Students in tenth grade search for authentic musical experiences and objective understanding as they explore the thematic wrestlings of Classical Era composers. A Haydn theme becomes an orchestra invitation with altered lyrics: “Come and hear the tenth grade orchestra.” Students take turns directing the class (and teacher!) with a conductor’s baton, choosing tempo and dynamics. Mozart’s “A Little Night Music” is played by a bell ensemble and the second theme played by lyres, bass, and contra bass bars. With Mozart’s “Rondo alla turca” and Beethoven’s “Fur Elise” students play lyres, tone bars and recorders, between listening to my rendition of the contrasting sections on piano. We also have Opera Day, when we sing everything, including casual conversation, and explore Mozart’s “Magic Flute.”
Eleventh graders are developing individual musical tastes and deepening their friendships with each other. We explore the Romantic Era composers, who wrote and performed music out of their personal soul life and together with friends. Favorites include Schumann’s “Happy Farmer” experienced as a song and dance, Schubert’s “To Wander Is the Miller’s Joy” accompanied by lyres, Brahms’ Symphony No. 1, set with my lyrics: “We are the eleventh grade, the most awesome grade of all,” and “Lullaby” with students taking turns playing a soothing cello or chrotta. This is a great year for listening, responding with observations, descriptive words, and personal emotions to Schubert’s “Ave Maria,” a Brahm’s Intermezzo, or a Chopin Waltz.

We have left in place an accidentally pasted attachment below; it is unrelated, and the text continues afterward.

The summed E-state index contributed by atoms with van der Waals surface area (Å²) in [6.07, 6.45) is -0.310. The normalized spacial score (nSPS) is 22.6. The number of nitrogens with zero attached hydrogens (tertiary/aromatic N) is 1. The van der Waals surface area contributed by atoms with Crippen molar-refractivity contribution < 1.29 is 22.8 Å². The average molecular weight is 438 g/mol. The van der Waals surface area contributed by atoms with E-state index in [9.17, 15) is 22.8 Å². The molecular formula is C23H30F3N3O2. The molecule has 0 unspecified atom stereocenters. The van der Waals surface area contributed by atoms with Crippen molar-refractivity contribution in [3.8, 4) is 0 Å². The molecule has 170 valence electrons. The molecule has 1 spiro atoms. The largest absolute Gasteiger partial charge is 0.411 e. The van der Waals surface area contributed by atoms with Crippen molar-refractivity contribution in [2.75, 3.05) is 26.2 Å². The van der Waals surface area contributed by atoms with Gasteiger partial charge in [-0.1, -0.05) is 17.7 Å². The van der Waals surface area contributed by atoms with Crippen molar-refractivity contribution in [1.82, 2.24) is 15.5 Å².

Twelfth grade is a time to explore present-day music. Throughout history, music acts as a mirror for humanity. Some favorites from the last few years include “What a Wonderful World,” Georgia Sea Island spiritual “Yonder Come Day,” and Paul Desmond’s “Take Five.” Inner upheaval and transformation is part of twelfth grade. The question, “Who are you?” is explored through music. This is a great year for improvisation with a favorite being “Heart and Soul” sung with observations highlighting individual students. The senior play occupies the bulk of the music block for this year, with chorus, duet, and solo preparations. What a joy to perform!